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What is the significance of Boot Strap Loader in MSP430?


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Hello all,

 

I have been trying to understand the importance of the BSL. From the TI doc, "Programming with the BSL" I realize that BSL is used to access Memory, during the different phases of the controller.

 

My question is: why do we need this BSL? is it required to calibrate the controller? like setting the temperature and operating

conditions, before the controller takes the program execution address from the reset vector?

 

Generally, from my understanding and usage: we used the JTAG, FET tool to download the code onto the controller, to debug the code. Then why do we need the BSL?

 

Thanks a lot for sharing your experiences!

 

Vin43

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In a not too distant past FET programmers cost hundreds of dollars.  Customers didn't want to spend thousands of dollars to program multiple devices in a production environment so a popular option was boot loading.  All you need to use BSL is a serial connection and a host computer to burn your firmware on the chip.  BSL is just for erasing, loading and verifying the flash memory. It provides none of the other features you get with Spy-Bi-Wire or 4 wire JTAG.

 

So do you need it ? No, not really in this day where you can get a full featured programmer / debugger in the form of low cost launchpads that include it.

Do you need it to calibrate? No, depending on the chip it may inadvertently wipe out your calibration values.

 

-rick

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  All you need to use BSL is a serial connection and a host computer to burn your firmware on the chip.  BSL is just for erasing, loading and verifying the flash memory. It provides none of the other features you get with Spy-Bi-Wire or 4 wire JTAG.

 

-rick

thanks for your inputs. I wanted little more clarification and info regarding burning the chip/debugging.

As a new to microcontroller usage, I have below points: Please enlighten me with you experience. Googling is ineffective in these questions!

1. In cheap-launchpads (LP), we have In-circuit-debugger: where we just connect the LP to the PC via the USB and everything (downloading the hex, debugging) is done by the In-circuit debugger. Then why cant we have in-circuit debuggers on all development kits?

 

2. I had a microcontroller-kit, with pin-outs on all the pins (used in development/testing) where we can drop in the chip and download/debug the code using the external FET (flash emulation tool). Why is it called so? It emulates the controller?(debugging?) historically, controller memories were flash, so it is called FET, is it? What are the advantages/differences of using FET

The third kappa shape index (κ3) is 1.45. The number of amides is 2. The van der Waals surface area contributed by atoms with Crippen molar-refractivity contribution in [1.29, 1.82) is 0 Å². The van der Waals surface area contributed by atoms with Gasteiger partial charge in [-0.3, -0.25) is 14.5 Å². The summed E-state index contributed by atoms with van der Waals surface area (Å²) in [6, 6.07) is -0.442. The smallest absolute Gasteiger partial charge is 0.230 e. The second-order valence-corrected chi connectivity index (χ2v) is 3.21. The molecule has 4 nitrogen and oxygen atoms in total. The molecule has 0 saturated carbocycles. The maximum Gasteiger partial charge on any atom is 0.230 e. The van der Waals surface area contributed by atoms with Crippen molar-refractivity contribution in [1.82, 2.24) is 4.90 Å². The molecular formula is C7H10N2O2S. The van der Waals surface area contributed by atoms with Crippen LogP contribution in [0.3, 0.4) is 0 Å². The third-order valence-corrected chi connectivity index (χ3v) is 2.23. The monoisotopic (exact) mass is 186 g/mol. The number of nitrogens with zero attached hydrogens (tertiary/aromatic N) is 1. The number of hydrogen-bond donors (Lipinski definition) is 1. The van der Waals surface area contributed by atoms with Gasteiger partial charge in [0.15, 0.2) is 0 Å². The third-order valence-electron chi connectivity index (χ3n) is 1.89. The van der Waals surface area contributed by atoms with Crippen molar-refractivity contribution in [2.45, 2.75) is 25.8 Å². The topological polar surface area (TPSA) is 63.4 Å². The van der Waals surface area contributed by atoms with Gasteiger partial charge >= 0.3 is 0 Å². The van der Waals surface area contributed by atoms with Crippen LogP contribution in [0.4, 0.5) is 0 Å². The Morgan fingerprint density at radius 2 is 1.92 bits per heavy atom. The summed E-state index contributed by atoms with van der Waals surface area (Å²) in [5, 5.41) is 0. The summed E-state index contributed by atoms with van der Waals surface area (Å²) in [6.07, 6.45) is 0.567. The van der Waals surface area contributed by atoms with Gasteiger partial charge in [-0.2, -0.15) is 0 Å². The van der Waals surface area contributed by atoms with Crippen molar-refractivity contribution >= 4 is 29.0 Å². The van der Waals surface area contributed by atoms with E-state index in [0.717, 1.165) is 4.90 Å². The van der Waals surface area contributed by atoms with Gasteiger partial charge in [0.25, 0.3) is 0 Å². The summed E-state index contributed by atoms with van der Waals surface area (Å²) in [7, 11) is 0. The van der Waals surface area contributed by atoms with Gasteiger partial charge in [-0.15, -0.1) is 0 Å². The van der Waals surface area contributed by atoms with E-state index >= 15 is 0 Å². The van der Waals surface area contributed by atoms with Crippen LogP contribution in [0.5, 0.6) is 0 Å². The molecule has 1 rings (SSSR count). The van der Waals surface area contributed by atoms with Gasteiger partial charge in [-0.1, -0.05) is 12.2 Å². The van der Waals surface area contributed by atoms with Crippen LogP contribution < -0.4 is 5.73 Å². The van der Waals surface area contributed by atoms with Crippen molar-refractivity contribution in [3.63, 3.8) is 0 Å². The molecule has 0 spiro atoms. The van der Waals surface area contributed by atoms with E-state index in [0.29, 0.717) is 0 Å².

3. JTAG (4 wire) is another way to download the hex into the controller. significance of JTAG? How is it helpful? In MSP the PJ port pins have the JTAG as secondary functions and by-default, the PJ pins are used as GPIOs. Then how to use them for JTAG. I know the PJSELx settings, but I wanted to know how is it connected to the PC? TDO,TDI, TMS, TCK.

 

4. SBW (2 wire) saves 2 pins. Similar to JTAG?

 

5. Among all these, how the BSL is significant? you said no external devices are needed. Just the PC and UART connection right?. It offers more control than other methods? It is said, we can 'hack' the device through BSL! Is it?

 

Please share your experiences and knowledge. I'm very new to the controller-world. I just use the MSP430 kits and write the code. I generally dont have to worry much on these issues, but I wanted to understand these points better. I'm also googling about them.

 

Many thanks :-)

Regards

Vin43

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BSL is covered by slau319 MSP430 Programming Via the Bootstrap Loader, and SBW / JTAG is covered by slau320 MSP430 Programming Via the JTAG Interface. As already mention BSL request some simple / cheap glue logic, with simple PC software side. SBW / JTAG need master device, and it is more expensive for sure than BSL implementation. In general, SBW / JTAG is used for developement, and BSL is used for firmware updates on finished product. With open SBW / JTAG access device is unprotected, and there is software / hardware JTAG fuse for disabling SBW / JTAG. With blown JTAG fuse, BSL is used for simple firmware updates on customer side. With 2xx devices there is ROM BSL, while with F5xx/6xx family devices BSL is stored in flash and full customization is possible. For example, my CDC BSL has AES.